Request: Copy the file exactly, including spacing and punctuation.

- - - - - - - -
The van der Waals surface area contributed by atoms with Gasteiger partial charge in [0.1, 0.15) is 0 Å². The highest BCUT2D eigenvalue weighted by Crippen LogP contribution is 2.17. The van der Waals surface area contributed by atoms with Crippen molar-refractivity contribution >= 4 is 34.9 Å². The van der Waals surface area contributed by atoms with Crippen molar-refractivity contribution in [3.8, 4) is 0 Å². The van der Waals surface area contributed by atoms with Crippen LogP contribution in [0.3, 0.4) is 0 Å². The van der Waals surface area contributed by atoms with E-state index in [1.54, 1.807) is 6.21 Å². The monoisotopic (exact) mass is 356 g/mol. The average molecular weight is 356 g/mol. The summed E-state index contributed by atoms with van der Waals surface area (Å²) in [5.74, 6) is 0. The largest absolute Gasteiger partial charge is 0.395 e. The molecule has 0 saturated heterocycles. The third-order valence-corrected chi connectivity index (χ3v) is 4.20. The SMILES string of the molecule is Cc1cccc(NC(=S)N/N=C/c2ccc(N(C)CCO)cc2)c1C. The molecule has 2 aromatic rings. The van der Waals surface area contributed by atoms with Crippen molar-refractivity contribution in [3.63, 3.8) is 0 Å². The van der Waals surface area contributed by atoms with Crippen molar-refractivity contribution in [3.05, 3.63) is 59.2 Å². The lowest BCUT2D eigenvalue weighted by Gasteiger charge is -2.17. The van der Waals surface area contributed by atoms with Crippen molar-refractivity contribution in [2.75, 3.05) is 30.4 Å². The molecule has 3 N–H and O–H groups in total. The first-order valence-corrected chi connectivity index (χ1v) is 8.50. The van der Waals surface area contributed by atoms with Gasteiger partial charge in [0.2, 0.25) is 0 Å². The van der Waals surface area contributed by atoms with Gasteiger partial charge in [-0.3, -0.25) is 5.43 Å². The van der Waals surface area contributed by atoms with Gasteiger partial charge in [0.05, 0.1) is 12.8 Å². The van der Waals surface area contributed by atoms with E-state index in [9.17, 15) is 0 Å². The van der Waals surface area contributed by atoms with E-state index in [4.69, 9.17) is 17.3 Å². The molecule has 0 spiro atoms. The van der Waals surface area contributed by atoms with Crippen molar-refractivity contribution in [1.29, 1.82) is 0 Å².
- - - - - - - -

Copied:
The van der Waals surface area contributed by atoms with Gasteiger partial charge in [0.1, 0.15) is 0 Å². The highest BCUT2D eigenvalue weighted by Crippen LogP contribution is 2.17. The van der Waals surface area contributed by atoms with Crippen molar-refractivity contribution >= 4 is 34.9 Å². The van der Waals surface area contributed by atoms with Crippen molar-refractivity contribution in [3.8, 4) is 0 Å². The van der Waals surface area contributed by atoms with Crippen LogP contribution in [0.3, 0.4) is 0 Å². The van der Waals surface area contributed by atoms with E-state index in [1.54, 1.807) is 6.21 Å². The monoisotopic (exact) mass is 356 g/mol. The average molecular weight is 356 g/mol. The summed E-state index contributed by atoms with van der Waals surface area (Å²) in [5.74, 6) is 0. The largest absolute Gasteiger partial charge is 0.395 e. The molecule has 0 saturated heterocycles. The third-order valence-corrected chi connectivity index (χ3v) is 4.20. The SMILES string of the molecule is Cc1cccc(NC(=S)N/N=C/c2ccc(N(C)CCO)cc2)c1C. The molecule has 2 aromatic rings. The van der Waals surface area contributed by atoms with Crippen molar-refractivity contribution in [3.63, 3.8) is 0 Å². The van der Waals surface area contributed by atoms with Crippen molar-refractivity contribution in [3.05, 3.63) is 59.2 Å². The lowest BCUT2D eigenvalue weighted by Gasteiger charge is -2.17. The van der Waals surface area contributed by atoms with Crippen molar-refractivity contribution in [2.75, 3.05) is 30.4 Å². The molecule has 3 N–H and O–H groups in total. The first-order valence-corrected chi connectivity index (χ1v) is 8.50. The van der Waals surface area contributed by atoms with Gasteiger partial charge in [0.2, 0.25) is 0 Å². The van der Waals surface area contributed by atoms with Gasteiger partial charge in [-0.3, -0.25) is 5.43 Å². The van der Waals surface area contributed by atoms with Gasteiger partial charge in [0.05, 0.1) is 12.8 Å². The van der Waals surface area contributed by atoms with E-state index in [9.17, 15) is 0 Å². The van der Waals surface area contributed by atoms with E-state index in [4.69, 9.17) is 17.3 Å². The molecule has 0 spiro atoms. The van der Waals surface area contributed by atoms with Crippen molar-refractivity contribution in [1.29, 1.82) is 0 Å².